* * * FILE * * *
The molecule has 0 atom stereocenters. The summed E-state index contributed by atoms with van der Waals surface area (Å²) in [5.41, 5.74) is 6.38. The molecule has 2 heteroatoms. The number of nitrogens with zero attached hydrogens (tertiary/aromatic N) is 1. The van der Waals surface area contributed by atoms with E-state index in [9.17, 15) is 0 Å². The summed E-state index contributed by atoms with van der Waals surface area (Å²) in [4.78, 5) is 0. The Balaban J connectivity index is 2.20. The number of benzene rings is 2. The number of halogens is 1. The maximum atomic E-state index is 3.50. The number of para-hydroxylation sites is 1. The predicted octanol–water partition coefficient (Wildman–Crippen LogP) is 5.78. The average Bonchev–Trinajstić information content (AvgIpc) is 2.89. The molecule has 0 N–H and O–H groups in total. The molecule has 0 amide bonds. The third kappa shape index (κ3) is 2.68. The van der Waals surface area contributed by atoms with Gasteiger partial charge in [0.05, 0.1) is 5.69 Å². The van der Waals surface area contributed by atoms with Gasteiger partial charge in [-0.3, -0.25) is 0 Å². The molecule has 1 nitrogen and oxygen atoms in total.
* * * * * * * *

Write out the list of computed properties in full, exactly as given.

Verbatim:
The molecule has 0 atom stereocenters. The summed E-state index contributed by atoms with van der Waals surface area (Å²) in [5.41, 5.74) is 6.38. The molecule has 2 heteroatoms. The number of nitrogens with zero attached hydrogens (tertiary/aromatic N) is 1. The van der Waals surface area contributed by atoms with E-state index in [9.17, 15) is 0 Å². The summed E-state index contributed by atoms with van der Waals surface area (Å²) in [4.78, 5) is 0. The Balaban J connectivity index is 2.20. The number of benzene rings is 2. The number of halogens is 1. The maximum atomic E-state index is 3.50. The number of para-hydroxylation sites is 1. The predicted octanol–water partition coefficient (Wildman–Crippen LogP) is 5.78. The average Bonchev–Trinajstić information content (AvgIpc) is 2.89. The molecule has 0 N–H and O–H groups in total. The molecule has 0 amide bonds. The third kappa shape index (κ3) is 2.68. The van der Waals surface area contributed by atoms with Gasteiger partial charge in [0.05, 0.1) is 5.69 Å². The van der Waals surface area contributed by atoms with Gasteiger partial charge in [-0.3, -0.25) is 0 Å². The molecule has 1 nitrogen and oxygen atoms in total.